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Chapter 7 Sedimentary Rocks

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1 Chapter 7 Sedimentary Rocks

2 What is a sedimentary rock?
Sedimentary rocks are products of mechanical and chemical weathering They account for about 5% (by volume) of Earth’s outer 10 miles Contain evidence of past environments Provide information about sediment transport Often contain fossils

3 What is a sedimentary rock?
Sedimentary rocks are important for economic considerations because they may contain Coal Petroleum and natural gas Sources of iron, aluminum, and manganese

4 Turning sediment into rock
Many changes occur to sediment after it is deposited Diagenesis = chemical, physical, and biological changes that take place after sediments are deposited Occurs within the upper few kilometers of Earth’s crust

5 Turning sediment into rock
Diagenesis Includes Recrystallization – development of more stable minerals from less stable ones Lithification – sediments are transformed into solid rock by Compaction and cementation Natural cements include calcite, silica, and iron oxide

6 Types of sedimentary rocks
Sediment originates from mechanical and/or chemical weathering Rock types are based on the source of the material Detrital rocks – transported sediment as solid particles Chemical rocks – sediment that was once in solution

7 Detrital sedimentary rocks
The chief constituents of detrital rocks include Clay minerals Quartz-clear or any color Feldspars - pink Micas – biotite, muscovite Particle size is used to distinguish among the various rock types


9 Detrital sedimentary rocks
Common detrital sedimentary rocks Shale Mud-sized particles in thin layers that are commonly referred to as laminea Most common sedimentary rock Sandstone Composed of sand-sized particles Forms in a variety of environments Quartz is the predominant mineral

10 Laminae = layers about 1 cm thick or less

11 Shale with plant remains
Figure 7.2

12 Quartz sandstone Figure 7.4

13 Detrital sedimentary rocks
Conglomerate and breccia Both are composed of particles greater than 2mm in diameter Conglomerate consists largely of rounded gravels Breccia is composed mainly of large angular particles

14 Conglomerate Figure 7.6

15 Breccia Figure 7.7

16 Chemical sedimentary rocks
Consist of precipitated material that was once in solution Precipitation of material occurs by Inorganic processes Organic processes (biochemical origin)

17 Chemical sedimentary rocks
Common chemical sedimentary rocks Limestone Most abundant chemical rock Composed chiefly of the mineral calcite Marine biochemical limestones form as coral reefs, coquina (broken shells), and chalk (microscopic organisms) Inorganic limestones include travertine and oolitic limestone

18 Coquina Figure 7.9

19 Fossiliferous limestone

20 Chemical sedimentary rocks
Common chemical sedimentary rocks Dolostone Typically formed secondarily from limestone Chert Composed of microcrystalline quartz Varieties include flint and jasper (banded form is called agate)

21 Agate Figure 7.12 A

22 Chemical sedimentary rocks
Common chemical sedimentary rocks Evaporites Evaporation triggers deposition of chemical precipitates Examples include rock salt and rock gypsum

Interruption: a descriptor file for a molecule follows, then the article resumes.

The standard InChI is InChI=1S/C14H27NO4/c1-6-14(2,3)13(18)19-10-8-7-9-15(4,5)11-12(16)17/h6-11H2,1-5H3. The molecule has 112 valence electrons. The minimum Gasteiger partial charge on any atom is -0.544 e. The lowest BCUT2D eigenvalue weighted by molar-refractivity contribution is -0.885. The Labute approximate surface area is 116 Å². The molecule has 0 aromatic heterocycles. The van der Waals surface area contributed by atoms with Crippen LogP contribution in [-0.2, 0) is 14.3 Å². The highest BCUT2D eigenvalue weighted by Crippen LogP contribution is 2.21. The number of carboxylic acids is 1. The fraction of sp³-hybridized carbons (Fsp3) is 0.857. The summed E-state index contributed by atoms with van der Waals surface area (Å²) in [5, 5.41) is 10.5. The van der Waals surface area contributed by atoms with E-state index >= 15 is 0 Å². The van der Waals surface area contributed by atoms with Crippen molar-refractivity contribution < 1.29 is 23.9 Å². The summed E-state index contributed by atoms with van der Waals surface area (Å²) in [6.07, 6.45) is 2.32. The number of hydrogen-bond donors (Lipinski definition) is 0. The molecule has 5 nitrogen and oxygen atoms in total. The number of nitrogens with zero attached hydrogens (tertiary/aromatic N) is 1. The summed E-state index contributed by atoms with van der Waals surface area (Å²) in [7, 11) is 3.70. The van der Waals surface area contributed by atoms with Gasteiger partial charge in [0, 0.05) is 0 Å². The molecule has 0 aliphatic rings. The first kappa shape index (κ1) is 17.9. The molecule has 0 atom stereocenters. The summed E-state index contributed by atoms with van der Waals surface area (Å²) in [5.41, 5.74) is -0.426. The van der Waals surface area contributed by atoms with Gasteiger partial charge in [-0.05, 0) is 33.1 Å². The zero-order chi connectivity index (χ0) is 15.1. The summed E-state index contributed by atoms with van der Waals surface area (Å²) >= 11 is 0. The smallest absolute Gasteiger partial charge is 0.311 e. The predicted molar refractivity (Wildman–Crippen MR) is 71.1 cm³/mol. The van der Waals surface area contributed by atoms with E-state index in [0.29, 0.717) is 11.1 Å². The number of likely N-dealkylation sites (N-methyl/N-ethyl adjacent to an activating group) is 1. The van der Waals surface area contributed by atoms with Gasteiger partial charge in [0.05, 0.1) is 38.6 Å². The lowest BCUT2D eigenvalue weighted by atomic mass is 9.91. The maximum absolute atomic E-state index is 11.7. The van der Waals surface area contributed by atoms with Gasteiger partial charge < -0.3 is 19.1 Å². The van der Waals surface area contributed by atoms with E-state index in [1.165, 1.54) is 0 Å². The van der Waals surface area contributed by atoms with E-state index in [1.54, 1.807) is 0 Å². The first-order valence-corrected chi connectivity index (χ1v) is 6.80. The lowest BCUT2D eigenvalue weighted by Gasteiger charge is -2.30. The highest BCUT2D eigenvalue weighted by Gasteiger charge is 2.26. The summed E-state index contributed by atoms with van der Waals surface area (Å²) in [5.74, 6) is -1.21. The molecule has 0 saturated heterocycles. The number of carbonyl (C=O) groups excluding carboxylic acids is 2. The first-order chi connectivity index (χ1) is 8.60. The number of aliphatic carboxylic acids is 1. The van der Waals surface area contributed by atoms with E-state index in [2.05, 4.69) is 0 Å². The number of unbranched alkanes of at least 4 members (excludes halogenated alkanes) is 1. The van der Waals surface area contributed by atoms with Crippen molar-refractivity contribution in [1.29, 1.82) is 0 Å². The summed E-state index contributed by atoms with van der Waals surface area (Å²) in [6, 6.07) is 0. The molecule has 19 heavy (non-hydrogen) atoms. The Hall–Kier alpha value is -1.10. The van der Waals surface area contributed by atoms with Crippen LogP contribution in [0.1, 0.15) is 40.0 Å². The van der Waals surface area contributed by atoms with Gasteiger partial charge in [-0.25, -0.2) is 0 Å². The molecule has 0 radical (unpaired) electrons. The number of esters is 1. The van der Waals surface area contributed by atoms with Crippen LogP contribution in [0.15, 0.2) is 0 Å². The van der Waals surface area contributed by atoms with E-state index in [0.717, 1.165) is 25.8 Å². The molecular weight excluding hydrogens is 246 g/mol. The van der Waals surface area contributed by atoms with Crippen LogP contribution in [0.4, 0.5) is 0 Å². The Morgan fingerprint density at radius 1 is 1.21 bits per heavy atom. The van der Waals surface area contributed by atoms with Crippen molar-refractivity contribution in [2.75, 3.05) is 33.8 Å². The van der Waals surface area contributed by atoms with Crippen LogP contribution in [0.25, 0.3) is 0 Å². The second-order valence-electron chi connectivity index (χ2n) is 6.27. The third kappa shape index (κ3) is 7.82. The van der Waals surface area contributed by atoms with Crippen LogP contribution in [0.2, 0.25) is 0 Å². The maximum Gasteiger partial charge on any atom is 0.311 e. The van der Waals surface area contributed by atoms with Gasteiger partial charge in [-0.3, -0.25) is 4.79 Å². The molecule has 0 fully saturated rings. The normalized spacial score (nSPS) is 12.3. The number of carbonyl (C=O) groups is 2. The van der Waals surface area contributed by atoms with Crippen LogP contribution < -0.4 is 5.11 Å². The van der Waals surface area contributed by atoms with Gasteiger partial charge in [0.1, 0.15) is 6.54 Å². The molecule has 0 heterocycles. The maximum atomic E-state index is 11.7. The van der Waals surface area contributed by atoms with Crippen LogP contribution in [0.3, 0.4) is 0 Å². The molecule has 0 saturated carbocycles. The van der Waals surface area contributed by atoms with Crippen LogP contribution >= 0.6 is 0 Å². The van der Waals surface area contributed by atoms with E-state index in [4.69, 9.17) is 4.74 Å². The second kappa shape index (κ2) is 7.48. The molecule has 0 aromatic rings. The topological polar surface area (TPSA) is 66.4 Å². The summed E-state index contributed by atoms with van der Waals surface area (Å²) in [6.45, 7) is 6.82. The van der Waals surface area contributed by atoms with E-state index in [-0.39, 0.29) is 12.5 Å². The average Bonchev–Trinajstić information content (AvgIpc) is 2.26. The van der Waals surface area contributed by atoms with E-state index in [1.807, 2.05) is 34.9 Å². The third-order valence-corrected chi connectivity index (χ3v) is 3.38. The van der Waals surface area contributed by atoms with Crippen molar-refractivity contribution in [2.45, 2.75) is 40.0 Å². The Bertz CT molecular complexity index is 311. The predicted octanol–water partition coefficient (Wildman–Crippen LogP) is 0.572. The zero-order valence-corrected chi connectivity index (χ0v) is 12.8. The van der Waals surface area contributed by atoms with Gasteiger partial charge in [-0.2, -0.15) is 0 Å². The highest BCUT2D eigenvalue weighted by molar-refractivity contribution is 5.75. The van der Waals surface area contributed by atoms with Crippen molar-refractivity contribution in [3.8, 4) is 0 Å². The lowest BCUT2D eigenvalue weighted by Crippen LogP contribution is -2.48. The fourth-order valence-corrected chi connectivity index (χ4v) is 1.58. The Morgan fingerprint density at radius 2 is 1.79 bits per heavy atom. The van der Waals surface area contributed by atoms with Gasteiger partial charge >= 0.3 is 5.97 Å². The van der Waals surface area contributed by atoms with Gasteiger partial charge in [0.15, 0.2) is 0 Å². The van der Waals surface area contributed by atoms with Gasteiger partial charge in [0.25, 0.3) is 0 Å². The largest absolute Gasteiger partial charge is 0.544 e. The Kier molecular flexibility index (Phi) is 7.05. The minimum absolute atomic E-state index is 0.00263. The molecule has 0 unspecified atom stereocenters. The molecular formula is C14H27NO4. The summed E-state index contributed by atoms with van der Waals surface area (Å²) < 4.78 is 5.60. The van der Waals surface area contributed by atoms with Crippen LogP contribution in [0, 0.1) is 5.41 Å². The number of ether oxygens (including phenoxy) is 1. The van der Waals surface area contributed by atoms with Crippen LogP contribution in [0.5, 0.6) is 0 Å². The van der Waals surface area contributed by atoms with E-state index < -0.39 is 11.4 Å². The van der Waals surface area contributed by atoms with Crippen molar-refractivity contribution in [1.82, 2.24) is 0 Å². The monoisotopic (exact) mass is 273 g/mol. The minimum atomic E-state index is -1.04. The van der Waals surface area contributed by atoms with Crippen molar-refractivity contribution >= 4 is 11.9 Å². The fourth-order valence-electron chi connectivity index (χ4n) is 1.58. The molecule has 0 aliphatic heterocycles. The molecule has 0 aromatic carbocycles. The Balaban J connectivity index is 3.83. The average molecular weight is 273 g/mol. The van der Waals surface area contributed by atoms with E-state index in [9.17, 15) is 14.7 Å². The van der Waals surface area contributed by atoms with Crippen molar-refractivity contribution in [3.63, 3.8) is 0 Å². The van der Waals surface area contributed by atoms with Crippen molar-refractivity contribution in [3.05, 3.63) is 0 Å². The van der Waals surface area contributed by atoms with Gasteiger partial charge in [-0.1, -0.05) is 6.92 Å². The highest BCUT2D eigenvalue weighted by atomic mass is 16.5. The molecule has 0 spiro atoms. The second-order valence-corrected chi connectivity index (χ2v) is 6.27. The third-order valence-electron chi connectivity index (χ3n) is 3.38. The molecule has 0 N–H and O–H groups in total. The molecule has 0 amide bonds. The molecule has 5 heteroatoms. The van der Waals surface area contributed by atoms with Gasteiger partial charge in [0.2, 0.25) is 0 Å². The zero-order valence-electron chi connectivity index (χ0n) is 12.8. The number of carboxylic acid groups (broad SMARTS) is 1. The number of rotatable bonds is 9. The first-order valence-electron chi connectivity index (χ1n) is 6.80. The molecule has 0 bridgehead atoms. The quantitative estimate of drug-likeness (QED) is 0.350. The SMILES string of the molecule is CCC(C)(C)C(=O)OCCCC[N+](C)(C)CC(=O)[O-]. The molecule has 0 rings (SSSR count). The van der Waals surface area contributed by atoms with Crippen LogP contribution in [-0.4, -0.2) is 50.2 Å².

23 Chemical sedimentary rocks
Common chemical sedimentary rocks Coal Different from other rocks because it is composed of organic material Stages in coal formation (in order) 1. Plant material 2. Peat 3. Lignite 4. Bituminous

24 Stages of coal formation
Figure 7.15

25 Stages of coal formation
Figure 7.15

26 Classification of sedimentary rocks
Sedimentary rocks are classified according to the type of material Two major groups Detrital Chemical

27 Classification of sedimentary rocks
Two major textures are used in the classification of sedimentary rocks Clastic Discrete fragments and particles All detrital rocks have a clastic texture Nonclastic Pattern of interlocking crystals May resemble an igneous rock

28 Identification of sedimentary rocks
Figure 7.17

29 Sedimentary environments
A geographic setting where sediment is accumulating Determines the nature of the sediments that accumulate (grain size, grain shape, etc.)

30 Sedimentary environments
Types of sedimentary environments Continental Dominated by stream erosion and deposition Glacial Wind (eolian) Marine Shallow (to about 200 meters) Deep (seaward of continental shelves)

31 Sedimentary environments
Transitional (shoreline) Tidal flats Lagoons Deltas

32 Sedimentary environments
Figure 7.19 (left)

33 Sedimentary environments
Figure 7.19 (right)

34 Sedimentary environments
Sedimentary facies Different sediments often accumulate adjacent to one another at the same time Each unit (called a facies) possesses a distinctive set of characteristics reflecting the conditions of a particular environment The merging of adjacent facies is a gradual transition

35 Sedimentary facies Figure 7.20

36 Sedimentary structures
Provide information useful in the interpretation of Earth history Types of sedimentary structures Strata, or beds (most characteristic of sedimentary rocks) Bedding planes that separate strata Cross-bedding

37 Sedimentary structures
Types of sedimentary structures Graded beds Ripple marks Mud cracks Fossils

38 End of Chapter 7

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